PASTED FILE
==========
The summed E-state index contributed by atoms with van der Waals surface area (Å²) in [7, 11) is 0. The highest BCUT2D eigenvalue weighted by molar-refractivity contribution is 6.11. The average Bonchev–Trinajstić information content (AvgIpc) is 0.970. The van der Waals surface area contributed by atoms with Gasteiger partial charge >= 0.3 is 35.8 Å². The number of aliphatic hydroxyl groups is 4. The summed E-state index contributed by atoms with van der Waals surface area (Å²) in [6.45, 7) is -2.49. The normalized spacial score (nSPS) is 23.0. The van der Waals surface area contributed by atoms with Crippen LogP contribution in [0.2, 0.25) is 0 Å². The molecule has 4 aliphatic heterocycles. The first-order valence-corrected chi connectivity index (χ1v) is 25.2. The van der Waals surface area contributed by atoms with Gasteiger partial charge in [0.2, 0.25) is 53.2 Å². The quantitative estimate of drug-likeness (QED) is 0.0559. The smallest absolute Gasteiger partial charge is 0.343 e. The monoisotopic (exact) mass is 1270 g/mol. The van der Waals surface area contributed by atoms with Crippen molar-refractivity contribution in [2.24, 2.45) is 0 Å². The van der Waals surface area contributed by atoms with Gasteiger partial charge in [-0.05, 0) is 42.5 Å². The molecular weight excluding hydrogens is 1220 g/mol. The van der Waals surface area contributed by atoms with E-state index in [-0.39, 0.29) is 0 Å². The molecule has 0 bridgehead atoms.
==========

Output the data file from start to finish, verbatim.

The summed E-state index contributed by atoms with van der Waals surface area (Å²) in [7, 11) is 0. The highest BCUT2D eigenvalue weighted by molar-refractivity contribution is 6.11. The average Bonchev–Trinajstić information content (AvgIpc) is 0.970. The van der Waals surface area contributed by atoms with Gasteiger partial charge >= 0.3 is 35.8 Å². The number of aliphatic hydroxyl groups is 4. The summed E-state index contributed by atoms with van der Waals surface area (Å²) in [6.45, 7) is -2.49. The normalized spacial score (nSPS) is 23.0. The van der Waals surface area contributed by atoms with Crippen LogP contribution in [0.2, 0.25) is 0 Å². The molecule has 4 aliphatic heterocycles. The first-order valence-corrected chi connectivity index (χ1v) is 25.2. The van der Waals surface area contributed by atoms with Gasteiger partial charge in [0.2, 0.25) is 53.2 Å². The quantitative estimate of drug-likeness (QED) is 0.0559. The smallest absolute Gasteiger partial charge is 0.343 e. The monoisotopic (exact) mass is 1270 g/mol. The van der Waals surface area contributed by atoms with Crippen molar-refractivity contribution in [2.24, 2.45) is 0 Å². The van der Waals surface area contributed by atoms with Gasteiger partial charge in [-0.05, 0) is 42.5 Å². The molecular weight excluding hydrogens is 1220 g/mol. The van der Waals surface area contributed by atoms with E-state index in [-0.39, 0.29) is 0 Å². The molecule has 0 bridgehead atoms.